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The Last Word

The Minister was noted far beyond the bounds of his Parish for his scholarship and his skill in apt quotation, and one old member had brought a stranger with him to the morning service for what he promised would be a literary feast.

The expectant couple occupied a front pew and no sooner was the Sermon under way when the regular member began making audible remarks to his neighbour; identifying the sources of certain passages in the pulpit discourse.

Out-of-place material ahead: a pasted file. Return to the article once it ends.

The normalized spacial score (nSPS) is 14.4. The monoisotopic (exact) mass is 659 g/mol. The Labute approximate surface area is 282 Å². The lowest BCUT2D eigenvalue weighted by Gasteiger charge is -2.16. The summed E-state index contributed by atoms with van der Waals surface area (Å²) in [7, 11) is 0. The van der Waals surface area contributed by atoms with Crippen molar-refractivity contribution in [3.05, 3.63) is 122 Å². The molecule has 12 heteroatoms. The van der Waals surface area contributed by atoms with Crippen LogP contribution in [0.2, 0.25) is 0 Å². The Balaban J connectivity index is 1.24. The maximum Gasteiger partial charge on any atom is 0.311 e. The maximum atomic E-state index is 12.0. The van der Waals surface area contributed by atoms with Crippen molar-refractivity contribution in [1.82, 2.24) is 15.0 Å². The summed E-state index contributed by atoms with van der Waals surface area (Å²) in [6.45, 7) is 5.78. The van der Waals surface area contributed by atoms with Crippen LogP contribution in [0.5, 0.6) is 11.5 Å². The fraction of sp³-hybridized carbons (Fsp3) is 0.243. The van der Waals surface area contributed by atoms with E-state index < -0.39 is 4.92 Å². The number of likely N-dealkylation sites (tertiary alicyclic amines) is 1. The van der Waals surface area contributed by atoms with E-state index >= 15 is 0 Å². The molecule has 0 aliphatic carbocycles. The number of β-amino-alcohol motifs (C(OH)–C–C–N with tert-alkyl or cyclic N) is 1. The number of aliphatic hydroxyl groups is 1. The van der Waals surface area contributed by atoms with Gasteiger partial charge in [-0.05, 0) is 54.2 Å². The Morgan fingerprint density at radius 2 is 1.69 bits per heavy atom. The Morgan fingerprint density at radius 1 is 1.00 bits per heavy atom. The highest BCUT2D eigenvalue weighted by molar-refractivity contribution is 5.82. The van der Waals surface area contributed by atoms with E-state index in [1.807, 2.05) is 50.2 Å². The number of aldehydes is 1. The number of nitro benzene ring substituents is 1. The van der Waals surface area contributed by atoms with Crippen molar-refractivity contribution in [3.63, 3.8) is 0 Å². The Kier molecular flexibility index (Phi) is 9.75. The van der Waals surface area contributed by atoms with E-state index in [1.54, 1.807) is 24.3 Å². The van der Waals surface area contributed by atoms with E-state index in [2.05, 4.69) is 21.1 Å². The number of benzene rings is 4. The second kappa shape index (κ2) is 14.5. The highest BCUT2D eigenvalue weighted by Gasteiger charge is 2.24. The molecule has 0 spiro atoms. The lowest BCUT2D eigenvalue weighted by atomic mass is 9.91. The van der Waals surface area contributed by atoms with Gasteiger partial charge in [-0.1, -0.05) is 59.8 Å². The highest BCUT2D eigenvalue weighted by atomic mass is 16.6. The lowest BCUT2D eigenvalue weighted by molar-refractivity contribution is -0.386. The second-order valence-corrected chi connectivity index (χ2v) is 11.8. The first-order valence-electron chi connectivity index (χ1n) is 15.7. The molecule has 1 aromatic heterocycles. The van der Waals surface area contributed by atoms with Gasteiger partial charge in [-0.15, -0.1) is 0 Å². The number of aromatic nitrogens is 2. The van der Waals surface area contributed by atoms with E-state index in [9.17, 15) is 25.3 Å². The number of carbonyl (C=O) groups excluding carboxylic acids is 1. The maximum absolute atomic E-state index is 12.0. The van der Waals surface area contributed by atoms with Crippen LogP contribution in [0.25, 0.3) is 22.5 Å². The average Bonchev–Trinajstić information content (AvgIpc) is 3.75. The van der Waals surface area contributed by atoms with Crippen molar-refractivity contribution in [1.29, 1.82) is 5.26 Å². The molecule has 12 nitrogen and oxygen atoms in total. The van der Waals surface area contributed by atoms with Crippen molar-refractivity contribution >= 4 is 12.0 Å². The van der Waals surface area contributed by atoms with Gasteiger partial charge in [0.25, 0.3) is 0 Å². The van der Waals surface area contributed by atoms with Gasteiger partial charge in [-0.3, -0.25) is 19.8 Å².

"Ach - that's a bit o Shakespeare" he would announce. "Ay an that'll be frae Wordsworth" and so on. Interjections and commentary of this kind went on at regular intervals until at last the Minister's patience was exhausted.
Finally in exasperation he leaned over the pulpit and asked "if his brother in the front pew would be kind enough to keep his remarks to himself."
But the disturber was not to be so easily subdued.
    "An that" he proudly explained to his fellow worshipper "is a bittie o his ain." 

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